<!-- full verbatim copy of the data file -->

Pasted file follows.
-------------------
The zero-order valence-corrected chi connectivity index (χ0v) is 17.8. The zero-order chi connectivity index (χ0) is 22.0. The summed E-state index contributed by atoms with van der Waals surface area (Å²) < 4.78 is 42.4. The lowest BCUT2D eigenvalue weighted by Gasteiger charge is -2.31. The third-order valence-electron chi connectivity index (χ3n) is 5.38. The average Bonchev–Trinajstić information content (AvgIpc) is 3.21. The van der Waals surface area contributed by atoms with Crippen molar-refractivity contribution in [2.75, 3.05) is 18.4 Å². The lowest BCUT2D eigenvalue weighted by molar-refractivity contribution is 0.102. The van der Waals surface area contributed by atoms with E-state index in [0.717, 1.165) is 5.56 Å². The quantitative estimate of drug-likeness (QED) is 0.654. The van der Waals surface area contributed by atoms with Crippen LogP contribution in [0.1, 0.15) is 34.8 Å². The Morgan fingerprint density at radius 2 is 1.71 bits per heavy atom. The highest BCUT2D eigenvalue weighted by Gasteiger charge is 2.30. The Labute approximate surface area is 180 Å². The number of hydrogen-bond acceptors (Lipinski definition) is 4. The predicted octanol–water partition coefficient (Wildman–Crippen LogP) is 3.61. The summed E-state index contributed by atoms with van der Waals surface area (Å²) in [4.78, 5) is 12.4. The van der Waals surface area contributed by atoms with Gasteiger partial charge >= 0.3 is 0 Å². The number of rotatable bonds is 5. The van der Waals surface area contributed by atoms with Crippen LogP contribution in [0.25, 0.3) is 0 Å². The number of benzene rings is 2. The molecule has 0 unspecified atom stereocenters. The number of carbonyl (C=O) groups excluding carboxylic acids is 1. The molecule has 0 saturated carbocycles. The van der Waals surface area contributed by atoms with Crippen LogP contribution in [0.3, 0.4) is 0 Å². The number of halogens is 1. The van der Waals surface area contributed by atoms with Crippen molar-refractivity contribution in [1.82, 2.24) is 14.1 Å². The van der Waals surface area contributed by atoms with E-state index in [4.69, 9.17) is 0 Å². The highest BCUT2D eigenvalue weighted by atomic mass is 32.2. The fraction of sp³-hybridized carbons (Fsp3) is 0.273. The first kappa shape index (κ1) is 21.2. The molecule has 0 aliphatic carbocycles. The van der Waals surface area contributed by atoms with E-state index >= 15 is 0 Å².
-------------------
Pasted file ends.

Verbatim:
The zero-order valence-corrected chi connectivity index (χ0v) is 17.8. The zero-order chi connectivity index (χ0) is 22.0. The summed E-state index contributed by atoms with van der Waals surface area (Å²) < 4.78 is 42.4. The lowest BCUT2D eigenvalue weighted by Gasteiger charge is -2.31. The third-order valence-electron chi connectivity index (χ3n) is 5.38. The average Bonchev–Trinajstić information content (AvgIpc) is 3.21. The van der Waals surface area contributed by atoms with Crippen molar-refractivity contribution in [2.75, 3.05) is 18.4 Å². The lowest BCUT2D eigenvalue weighted by molar-refractivity contribution is 0.102. The van der Waals surface area contributed by atoms with E-state index in [0.717, 1.165) is 5.56 Å². The quantitative estimate of drug-likeness (QED) is 0.654. The van der Waals surface area contributed by atoms with Crippen LogP contribution in [0.1, 0.15) is 34.8 Å². The Morgan fingerprint density at radius 2 is 1.71 bits per heavy atom. The highest BCUT2D eigenvalue weighted by Gasteiger charge is 2.30. The Labute approximate surface area is 180 Å². The number of hydrogen-bond acceptors (Lipinski definition) is 4. The predicted octanol–water partition coefficient (Wildman–Crippen LogP) is 3.61. The summed E-state index contributed by atoms with van der Waals surface area (Å²) in [4.78, 5) is 12.4. The van der Waals surface area contributed by atoms with Gasteiger partial charge >= 0.3 is 0 Å². The number of rotatable bonds is 5. The van der Waals surface area contributed by atoms with Crippen LogP contribution in [0.25, 0.3) is 0 Å². The number of benzene rings is 2. The molecule has 0 unspecified atom stereocenters. The number of carbonyl (C=O) groups excluding carboxylic acids is 1. The molecule has 0 saturated carbocycles. The van der Waals surface area contributed by atoms with Crippen LogP contribution in [0.3, 0.4) is 0 Å². The number of halogens is 1. The van der Waals surface area contributed by atoms with Crippen molar-refractivity contribution in [1.82, 2.24) is 14.1 Å². The van der Waals surface area contributed by atoms with E-state index in [4.69, 9.17) is 0 Å². The highest BCUT2D eigenvalue weighted by atomic mass is 32.2. The fraction of sp³-hybridized carbons (Fsp3) is 0.273. The first kappa shape index (κ1) is 21.2. The molecule has 0 aliphatic carbocycles. The van der Waals surface area contributed by atoms with E-state index >= 15 is 0 Å².